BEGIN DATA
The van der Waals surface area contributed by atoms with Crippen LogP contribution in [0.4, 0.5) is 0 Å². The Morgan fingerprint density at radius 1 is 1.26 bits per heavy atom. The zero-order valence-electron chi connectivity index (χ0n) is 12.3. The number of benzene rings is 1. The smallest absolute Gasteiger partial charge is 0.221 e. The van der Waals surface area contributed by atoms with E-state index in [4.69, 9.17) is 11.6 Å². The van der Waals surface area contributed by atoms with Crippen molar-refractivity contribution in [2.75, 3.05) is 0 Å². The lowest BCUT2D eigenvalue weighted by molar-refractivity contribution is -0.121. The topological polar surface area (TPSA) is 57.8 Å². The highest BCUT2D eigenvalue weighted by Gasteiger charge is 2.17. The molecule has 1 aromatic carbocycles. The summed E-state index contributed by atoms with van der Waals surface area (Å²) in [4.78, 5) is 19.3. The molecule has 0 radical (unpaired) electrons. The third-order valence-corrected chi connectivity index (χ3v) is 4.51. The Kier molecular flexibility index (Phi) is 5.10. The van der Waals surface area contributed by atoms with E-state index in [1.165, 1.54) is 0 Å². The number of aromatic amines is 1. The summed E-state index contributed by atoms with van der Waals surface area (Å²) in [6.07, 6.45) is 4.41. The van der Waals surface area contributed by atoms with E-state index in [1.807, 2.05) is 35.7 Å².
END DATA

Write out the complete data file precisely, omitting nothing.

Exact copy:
The van der Waals surface area contributed by atoms with Crippen LogP contribution in [0.4, 0.5) is 0 Å². The Morgan fingerprint density at radius 1 is 1.26 bits per heavy atom. The zero-order valence-electron chi connectivity index (χ0n) is 12.3. The number of benzene rings is 1. The smallest absolute Gasteiger partial charge is 0.221 e. The van der Waals surface area contributed by atoms with E-state index in [4.69, 9.17) is 11.6 Å². The van der Waals surface area contributed by atoms with Crippen molar-refractivity contribution in [2.75, 3.05) is 0 Å². The lowest BCUT2D eigenvalue weighted by molar-refractivity contribution is -0.121. The topological polar surface area (TPSA) is 57.8 Å². The highest BCUT2D eigenvalue weighted by Gasteiger charge is 2.17. The molecule has 1 aromatic carbocycles. The summed E-state index contributed by atoms with van der Waals surface area (Å²) in [4.78, 5) is 19.3. The molecule has 0 radical (unpaired) electrons. The third-order valence-corrected chi connectivity index (χ3v) is 4.51. The Kier molecular flexibility index (Phi) is 5.10. The van der Waals surface area contributed by atoms with E-state index in [1.165, 1.54) is 0 Å². The number of aromatic amines is 1. The summed E-state index contributed by atoms with van der Waals surface area (Å²) in [6.07, 6.45) is 4.41. The van der Waals surface area contributed by atoms with E-state index in [1.807, 2.05) is 35.7 Å².